Wednesday, August 31, 2011

Reflections on Glory Eluded

I could have been a contender, instead of a lousy bum.

I could be eyeball deep in internet bucks right now, but my own dilly-dallying has given another sufficient time to snatch my glory away from me.

Since 2001, I have been painstakingly chronicling the appearances of one of the worst TV and movie extras ever to grace celluloid. This extra is not only a strange looking man-child, he's an overactor who pulls attention towards the background that his participation is supposed to immerse the viewer in. And sadly, because of this internet video, you've probably heard of him:

I first noticed Jessie Heiman, the 'World's Greatest Extra', when his odious acting skills ruined one of the crucial scenes in 2001's Spider Man (a YouTube viewer also noted it and put it online here). Ever since then, Jessie has been haunting my films and TV shows. There he is in Goldmember. Now he's in Old School. I could pull one of my DVDs off the rack, and if I paid enough attention, he'd appear in the background. Holy Christ, there he is in Catch Me If You Can.

I started a Word Document with a list of all his appearances, years before I had a blog to share it on, but eventually, I just had to stop. I was obsessed, turning on films just to scour the background. "That Fat Extra" is in here somewhere. I'd terrify new girlfriends during movie-time by jumping up from the couch and pointing at the screen - "IT'S THE SAME FAT EXTRA FROM SPIDERMAN! HE'S TERRIBLE!"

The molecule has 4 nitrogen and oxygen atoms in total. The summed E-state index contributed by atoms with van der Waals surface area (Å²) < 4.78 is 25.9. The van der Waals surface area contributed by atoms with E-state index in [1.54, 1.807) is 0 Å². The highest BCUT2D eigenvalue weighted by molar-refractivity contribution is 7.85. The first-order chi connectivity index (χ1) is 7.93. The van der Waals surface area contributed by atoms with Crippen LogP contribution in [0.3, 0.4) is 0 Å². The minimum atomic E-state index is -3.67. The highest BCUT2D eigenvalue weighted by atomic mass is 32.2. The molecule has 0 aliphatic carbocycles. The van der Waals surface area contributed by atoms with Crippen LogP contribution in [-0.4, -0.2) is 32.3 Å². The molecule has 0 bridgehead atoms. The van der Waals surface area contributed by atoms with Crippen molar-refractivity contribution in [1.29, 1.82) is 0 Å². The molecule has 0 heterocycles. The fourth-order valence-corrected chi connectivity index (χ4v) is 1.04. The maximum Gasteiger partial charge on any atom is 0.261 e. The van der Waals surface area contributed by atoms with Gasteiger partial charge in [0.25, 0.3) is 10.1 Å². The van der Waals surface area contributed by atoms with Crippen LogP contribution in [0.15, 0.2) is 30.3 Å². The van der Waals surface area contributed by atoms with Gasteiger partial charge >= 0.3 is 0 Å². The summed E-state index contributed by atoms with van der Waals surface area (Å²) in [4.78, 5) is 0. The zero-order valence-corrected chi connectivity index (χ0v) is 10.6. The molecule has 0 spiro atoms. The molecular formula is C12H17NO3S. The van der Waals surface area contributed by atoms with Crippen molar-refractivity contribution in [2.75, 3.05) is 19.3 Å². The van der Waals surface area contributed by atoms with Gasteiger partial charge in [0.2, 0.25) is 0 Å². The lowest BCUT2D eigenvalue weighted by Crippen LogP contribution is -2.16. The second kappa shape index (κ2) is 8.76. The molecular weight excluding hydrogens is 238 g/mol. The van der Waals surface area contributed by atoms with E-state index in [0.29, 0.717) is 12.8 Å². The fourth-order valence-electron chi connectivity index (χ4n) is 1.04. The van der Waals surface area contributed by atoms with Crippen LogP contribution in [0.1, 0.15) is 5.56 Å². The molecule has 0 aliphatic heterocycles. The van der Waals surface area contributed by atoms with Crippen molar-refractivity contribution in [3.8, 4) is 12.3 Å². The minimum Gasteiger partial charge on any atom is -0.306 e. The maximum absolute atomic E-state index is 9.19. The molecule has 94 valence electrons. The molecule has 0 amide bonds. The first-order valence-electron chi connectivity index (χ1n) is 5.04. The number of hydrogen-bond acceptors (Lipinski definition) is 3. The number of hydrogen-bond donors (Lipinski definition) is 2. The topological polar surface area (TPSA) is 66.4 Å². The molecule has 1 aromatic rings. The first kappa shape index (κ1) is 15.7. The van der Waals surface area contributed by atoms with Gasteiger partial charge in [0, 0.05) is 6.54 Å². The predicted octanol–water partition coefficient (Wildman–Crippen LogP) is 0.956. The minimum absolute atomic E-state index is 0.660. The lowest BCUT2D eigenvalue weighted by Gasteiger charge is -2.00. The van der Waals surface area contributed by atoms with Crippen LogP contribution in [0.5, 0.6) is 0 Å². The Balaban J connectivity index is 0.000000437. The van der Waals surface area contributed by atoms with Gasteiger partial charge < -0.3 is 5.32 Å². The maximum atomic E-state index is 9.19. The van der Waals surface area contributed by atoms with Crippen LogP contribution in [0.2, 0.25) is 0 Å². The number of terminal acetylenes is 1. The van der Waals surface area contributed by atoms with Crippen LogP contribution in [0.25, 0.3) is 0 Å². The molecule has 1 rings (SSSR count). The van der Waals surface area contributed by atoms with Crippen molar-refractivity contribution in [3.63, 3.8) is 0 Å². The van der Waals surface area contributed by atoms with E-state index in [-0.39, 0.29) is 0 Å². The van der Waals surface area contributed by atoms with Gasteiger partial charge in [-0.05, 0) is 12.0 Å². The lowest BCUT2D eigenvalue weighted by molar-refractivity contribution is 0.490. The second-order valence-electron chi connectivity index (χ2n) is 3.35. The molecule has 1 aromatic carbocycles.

Things eased off when I moved to the States in 2006, until I saw that he was in a mobile-phone commercial. I took to YouTube and found his profile. The fat extra had a name. He was just some kid earning a crust, and not some demon that only I could see. For a while, I was at peace.

But then he started showing up in the TV shows I was watching. Curb Your Enthusiasm. Arrested Development. Heroes. He was there, and he was taunting me: